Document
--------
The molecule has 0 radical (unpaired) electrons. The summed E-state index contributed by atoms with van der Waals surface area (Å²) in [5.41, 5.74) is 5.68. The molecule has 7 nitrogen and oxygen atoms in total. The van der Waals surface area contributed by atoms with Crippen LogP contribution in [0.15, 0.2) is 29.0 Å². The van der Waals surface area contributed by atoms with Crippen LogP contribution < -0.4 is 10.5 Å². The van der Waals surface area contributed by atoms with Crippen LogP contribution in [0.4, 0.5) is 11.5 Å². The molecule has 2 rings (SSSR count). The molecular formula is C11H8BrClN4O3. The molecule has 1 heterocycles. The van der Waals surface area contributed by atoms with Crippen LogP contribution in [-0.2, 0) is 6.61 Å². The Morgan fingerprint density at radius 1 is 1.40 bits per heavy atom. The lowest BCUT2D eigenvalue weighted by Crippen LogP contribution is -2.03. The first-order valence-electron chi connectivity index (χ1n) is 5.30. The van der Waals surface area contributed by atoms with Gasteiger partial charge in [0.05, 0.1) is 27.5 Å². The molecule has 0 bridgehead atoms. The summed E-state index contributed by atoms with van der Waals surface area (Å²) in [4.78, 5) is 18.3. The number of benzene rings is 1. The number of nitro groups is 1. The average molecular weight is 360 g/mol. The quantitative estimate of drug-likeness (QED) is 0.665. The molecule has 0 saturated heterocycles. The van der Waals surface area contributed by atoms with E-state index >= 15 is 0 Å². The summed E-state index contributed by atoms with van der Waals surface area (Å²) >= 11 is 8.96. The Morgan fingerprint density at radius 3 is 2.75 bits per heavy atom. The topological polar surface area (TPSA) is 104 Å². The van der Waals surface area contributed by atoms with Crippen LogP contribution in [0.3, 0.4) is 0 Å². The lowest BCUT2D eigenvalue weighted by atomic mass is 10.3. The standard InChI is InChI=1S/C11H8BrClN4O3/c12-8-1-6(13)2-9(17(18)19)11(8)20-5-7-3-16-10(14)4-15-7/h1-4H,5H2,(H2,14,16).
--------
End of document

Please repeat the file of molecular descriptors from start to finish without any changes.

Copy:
The molecule has 0 radical (unpaired) electrons. The summed E-state index contributed by atoms with van der Waals surface area (Å²) in [5.41, 5.74) is 5.68. The molecule has 7 nitrogen and oxygen atoms in total. The van der Waals surface area contributed by atoms with Crippen LogP contribution in [0.15, 0.2) is 29.0 Å². The van der Waals surface area contributed by atoms with Crippen LogP contribution < -0.4 is 10.5 Å². The van der Waals surface area contributed by atoms with Crippen LogP contribution in [0.4, 0.5) is 11.5 Å². The molecule has 2 rings (SSSR count). The molecular formula is C11H8BrClN4O3. The molecule has 1 heterocycles. The van der Waals surface area contributed by atoms with Crippen LogP contribution in [-0.2, 0) is 6.61 Å². The Morgan fingerprint density at radius 1 is 1.40 bits per heavy atom. The lowest BCUT2D eigenvalue weighted by Crippen LogP contribution is -2.03. The first-order valence-electron chi connectivity index (χ1n) is 5.30. The van der Waals surface area contributed by atoms with Gasteiger partial charge in [0.05, 0.1) is 27.5 Å². The molecule has 0 bridgehead atoms. The summed E-state index contributed by atoms with van der Waals surface area (Å²) in [4.78, 5) is 18.3. The number of benzene rings is 1. The number of nitro groups is 1. The average molecular weight is 360 g/mol. The quantitative estimate of drug-likeness (QED) is 0.665. The molecule has 0 saturated heterocycles. The van der Waals surface area contributed by atoms with E-state index >= 15 is 0 Å². The summed E-state index contributed by atoms with van der Waals surface area (Å²) >= 11 is 8.96. The Morgan fingerprint density at radius 3 is 2.75 bits per heavy atom. The topological polar surface area (TPSA) is 104 Å². The van der Waals surface area contributed by atoms with Crippen LogP contribution in [0.3, 0.4) is 0 Å². The lowest BCUT2D eigenvalue weighted by atomic mass is 10.3. The standard InChI is InChI=1S/C11H8BrClN4O3/c12-8-1-6(13)2-9(17(18)19)11(8)20-5-7-3-16-10(14)4-15-7/h1-4H,5H2,(H2,14,16).